Happiness comes from loving what we do; and resonates when shared with those on a similar wavelength. A reasoned, enlightened mind simply seeks to be the best that it can be; and derives its happiness from personal victories - whatever fleeting status or podiums this may bring are incidental.

Ironically, there is something about the attitude Little ascribes to Arnold - the former Republican Governor - that is reminiscent of Socialism: the notion that there is anything satisfactory or enlightened about pulling another man down for daring to have out-climbed you.

Conversely, Mentzer's attitude reflects Libertarianism's belief in the aspiration to that which exceeds our present-self; the glowing white wings we build seeking the wisdom, assistance and friendship of the greatest humans we encounter; and the limitless excellence that reason can liberate us to achieve.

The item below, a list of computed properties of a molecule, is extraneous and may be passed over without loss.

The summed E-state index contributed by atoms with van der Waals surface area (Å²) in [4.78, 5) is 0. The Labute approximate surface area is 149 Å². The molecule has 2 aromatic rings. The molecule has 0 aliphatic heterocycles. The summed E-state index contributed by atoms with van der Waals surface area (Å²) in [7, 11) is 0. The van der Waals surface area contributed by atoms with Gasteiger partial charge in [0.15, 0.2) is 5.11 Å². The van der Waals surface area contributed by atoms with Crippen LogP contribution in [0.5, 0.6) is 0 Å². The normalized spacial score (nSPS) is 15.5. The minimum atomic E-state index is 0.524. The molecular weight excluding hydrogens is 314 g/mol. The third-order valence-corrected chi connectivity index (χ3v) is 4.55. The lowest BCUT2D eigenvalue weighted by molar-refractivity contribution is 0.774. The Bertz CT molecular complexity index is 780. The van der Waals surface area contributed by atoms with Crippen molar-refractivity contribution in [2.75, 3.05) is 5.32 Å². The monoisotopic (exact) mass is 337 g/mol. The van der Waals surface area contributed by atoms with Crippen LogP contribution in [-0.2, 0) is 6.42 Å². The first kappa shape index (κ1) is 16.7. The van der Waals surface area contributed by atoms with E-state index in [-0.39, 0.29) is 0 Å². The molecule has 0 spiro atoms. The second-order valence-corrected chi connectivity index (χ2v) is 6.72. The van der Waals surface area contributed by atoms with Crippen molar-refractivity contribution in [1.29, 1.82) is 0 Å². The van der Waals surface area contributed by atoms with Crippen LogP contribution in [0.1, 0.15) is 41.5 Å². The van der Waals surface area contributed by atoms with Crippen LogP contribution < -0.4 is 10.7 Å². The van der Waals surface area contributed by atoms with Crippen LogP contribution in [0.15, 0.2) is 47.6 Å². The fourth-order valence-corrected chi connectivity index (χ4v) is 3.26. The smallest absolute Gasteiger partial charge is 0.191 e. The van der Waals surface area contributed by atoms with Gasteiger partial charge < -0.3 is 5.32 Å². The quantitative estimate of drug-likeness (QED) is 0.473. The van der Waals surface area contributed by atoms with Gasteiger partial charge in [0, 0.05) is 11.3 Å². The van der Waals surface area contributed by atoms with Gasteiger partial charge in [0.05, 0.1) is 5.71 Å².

'Anything which I am - or am not - is through the direct result of my own choice or abdication thereof' - Mike Mentzer

Monday, 15 October 2012

A Focus on Adventure

I had an aspiration sometime ago to focus on adventure and self-development, whilst I knew I was wasting time and money on various frivolous activities and material purchases. Clear symptoms of a cluttered mind.

It's somewhat silly to aspire to focus on something, when you already know what that thing is - but that's how it was. I could see myself wasting time on clothes, electronic items and other toys - even though I knew they rarely bought lasting happiness.

There is a particular feeling; a pain and longing I would feel watching any incredible adventure on television, especially snowboarding and surfing - to the point of even finding myself avoiding them.